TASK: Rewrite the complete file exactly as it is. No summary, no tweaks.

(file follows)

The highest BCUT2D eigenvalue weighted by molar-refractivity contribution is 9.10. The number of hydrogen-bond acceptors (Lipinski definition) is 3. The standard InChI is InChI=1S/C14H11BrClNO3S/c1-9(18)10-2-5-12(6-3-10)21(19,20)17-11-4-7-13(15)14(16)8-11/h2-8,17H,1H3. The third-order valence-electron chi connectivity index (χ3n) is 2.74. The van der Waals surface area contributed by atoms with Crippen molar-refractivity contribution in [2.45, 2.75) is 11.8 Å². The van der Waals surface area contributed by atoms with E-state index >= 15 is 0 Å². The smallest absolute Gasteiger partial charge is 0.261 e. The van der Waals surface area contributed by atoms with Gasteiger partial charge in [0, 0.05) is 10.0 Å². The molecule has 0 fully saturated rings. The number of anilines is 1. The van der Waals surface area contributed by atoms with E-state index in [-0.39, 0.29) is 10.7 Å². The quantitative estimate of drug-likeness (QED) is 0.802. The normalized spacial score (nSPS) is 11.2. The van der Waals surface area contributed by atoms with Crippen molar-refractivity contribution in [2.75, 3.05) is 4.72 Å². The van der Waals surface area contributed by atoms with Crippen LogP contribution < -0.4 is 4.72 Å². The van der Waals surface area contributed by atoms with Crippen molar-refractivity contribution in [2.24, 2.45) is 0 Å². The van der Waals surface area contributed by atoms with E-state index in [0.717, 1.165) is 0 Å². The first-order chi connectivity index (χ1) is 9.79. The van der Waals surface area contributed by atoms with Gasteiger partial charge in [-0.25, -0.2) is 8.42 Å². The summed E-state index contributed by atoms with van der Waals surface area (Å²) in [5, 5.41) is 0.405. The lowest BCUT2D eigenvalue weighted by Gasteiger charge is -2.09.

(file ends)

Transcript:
The highest BCUT2D eigenvalue weighted by molar-refractivity contribution is 9.10. The number of hydrogen-bond acceptors (Lipinski definition) is 3. The standard InChI is InChI=1S/C14H11BrClNO3S/c1-9(18)10-2-5-12(6-3-10)21(19,20)17-11-4-7-13(15)14(16)8-11/h2-8,17H,1H3. The third-order valence-electron chi connectivity index (χ3n) is 2.74. The van der Waals surface area contributed by atoms with Crippen molar-refractivity contribution in [2.45, 2.75) is 11.8 Å². The van der Waals surface area contributed by atoms with E-state index >= 15 is 0 Å². The smallest absolute Gasteiger partial charge is 0.261 e. The van der Waals surface area contributed by atoms with Gasteiger partial charge in [0, 0.05) is 10.0 Å². The molecule has 0 fully saturated rings. The number of anilines is 1. The van der Waals surface area contributed by atoms with E-state index in [-0.39, 0.29) is 10.7 Å². The quantitative estimate of drug-likeness (QED) is 0.802. The normalized spacial score (nSPS) is 11.2. The van der Waals surface area contributed by atoms with Crippen molar-refractivity contribution in [2.75, 3.05) is 4.72 Å². The van der Waals surface area contributed by atoms with Crippen LogP contribution < -0.4 is 4.72 Å². The van der Waals surface area contributed by atoms with Crippen molar-refractivity contribution in [2.24, 2.45) is 0 Å². The van der Waals surface area contributed by atoms with E-state index in [0.717, 1.165) is 0 Å². The first-order chi connectivity index (χ1) is 9.79. The van der Waals surface area contributed by atoms with Gasteiger partial charge in [-0.25, -0.2) is 8.42 Å². The summed E-state index contributed by atoms with van der Waals surface area (Å²) in [5, 5.41) is 0.405. The lowest BCUT2D eigenvalue weighted by Gasteiger charge is -2.09.